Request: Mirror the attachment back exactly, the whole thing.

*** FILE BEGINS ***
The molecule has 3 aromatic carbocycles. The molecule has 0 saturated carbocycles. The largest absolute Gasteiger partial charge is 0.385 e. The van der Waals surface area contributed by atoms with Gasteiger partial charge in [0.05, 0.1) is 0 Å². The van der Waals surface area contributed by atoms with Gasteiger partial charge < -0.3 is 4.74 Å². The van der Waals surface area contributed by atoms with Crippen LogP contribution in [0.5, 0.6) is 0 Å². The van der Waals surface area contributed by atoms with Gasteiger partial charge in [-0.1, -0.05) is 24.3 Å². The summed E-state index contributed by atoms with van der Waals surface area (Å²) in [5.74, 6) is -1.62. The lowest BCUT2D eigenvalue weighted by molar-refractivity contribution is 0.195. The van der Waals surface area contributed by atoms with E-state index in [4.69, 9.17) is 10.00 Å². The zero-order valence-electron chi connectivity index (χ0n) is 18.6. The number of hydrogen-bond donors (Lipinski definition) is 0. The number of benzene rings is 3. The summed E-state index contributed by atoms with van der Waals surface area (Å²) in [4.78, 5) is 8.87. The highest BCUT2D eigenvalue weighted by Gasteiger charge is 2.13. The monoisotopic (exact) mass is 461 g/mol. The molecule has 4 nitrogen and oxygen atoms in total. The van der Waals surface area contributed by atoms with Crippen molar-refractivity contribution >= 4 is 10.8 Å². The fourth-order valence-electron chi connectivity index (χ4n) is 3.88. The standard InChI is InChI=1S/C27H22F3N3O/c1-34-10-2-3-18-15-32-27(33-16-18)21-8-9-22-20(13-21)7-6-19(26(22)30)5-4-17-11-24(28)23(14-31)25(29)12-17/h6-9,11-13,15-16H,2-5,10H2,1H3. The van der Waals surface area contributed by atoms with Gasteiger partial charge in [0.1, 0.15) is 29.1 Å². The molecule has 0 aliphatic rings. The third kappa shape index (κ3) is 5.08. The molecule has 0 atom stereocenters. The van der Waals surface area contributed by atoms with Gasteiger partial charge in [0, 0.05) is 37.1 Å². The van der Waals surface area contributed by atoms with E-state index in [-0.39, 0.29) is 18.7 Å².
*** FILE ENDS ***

The molecule has 3 aromatic carbocycles. The molecule has 0 saturated carbocycles. The largest absolute Gasteiger partial charge is 0.385 e. The van der Waals surface area contributed by atoms with Gasteiger partial charge in [0.05, 0.1) is 0 Å². The van der Waals surface area contributed by atoms with Gasteiger partial charge < -0.3 is 4.74 Å². The van der Waals surface area contributed by atoms with Crippen LogP contribution in [0.5, 0.6) is 0 Å². The van der Waals surface area contributed by atoms with Gasteiger partial charge in [-0.1, -0.05) is 24.3 Å². The summed E-state index contributed by atoms with van der Waals surface area (Å²) in [5.74, 6) is -1.62. The lowest BCUT2D eigenvalue weighted by molar-refractivity contribution is 0.195. The van der Waals surface area contributed by atoms with E-state index in [4.69, 9.17) is 10.00 Å². The zero-order valence-electron chi connectivity index (χ0n) is 18.6. The number of hydrogen-bond donors (Lipinski definition) is 0. The number of benzene rings is 3. The summed E-state index contributed by atoms with van der Waals surface area (Å²) in [4.78, 5) is 8.87. The highest BCUT2D eigenvalue weighted by Gasteiger charge is 2.13. The monoisotopic (exact) mass is 461 g/mol. The molecule has 4 nitrogen and oxygen atoms in total. The van der Waals surface area contributed by atoms with Crippen molar-refractivity contribution >= 4 is 10.8 Å². The fourth-order valence-electron chi connectivity index (χ4n) is 3.88. The standard InChI is InChI=1S/C27H22F3N3O/c1-34-10-2-3-18-15-32-27(33-16-18)21-8-9-22-20(13-21)7-6-19(26(22)30)5-4-17-11-24(28)23(14-31)25(29)12-17/h6-9,11-13,15-16H,2-5,10H2,1H3. The van der Waals surface area contributed by atoms with Gasteiger partial charge in [0.1, 0.15) is 29.1 Å². The molecule has 0 aliphatic rings. The third kappa shape index (κ3) is 5.08. The molecule has 0 atom stereocenters. The van der Waals surface area contributed by atoms with Gasteiger partial charge in [0, 0.05) is 37.1 Å². The van der Waals surface area contributed by atoms with E-state index in [-0.39, 0.29) is 18.7 Å².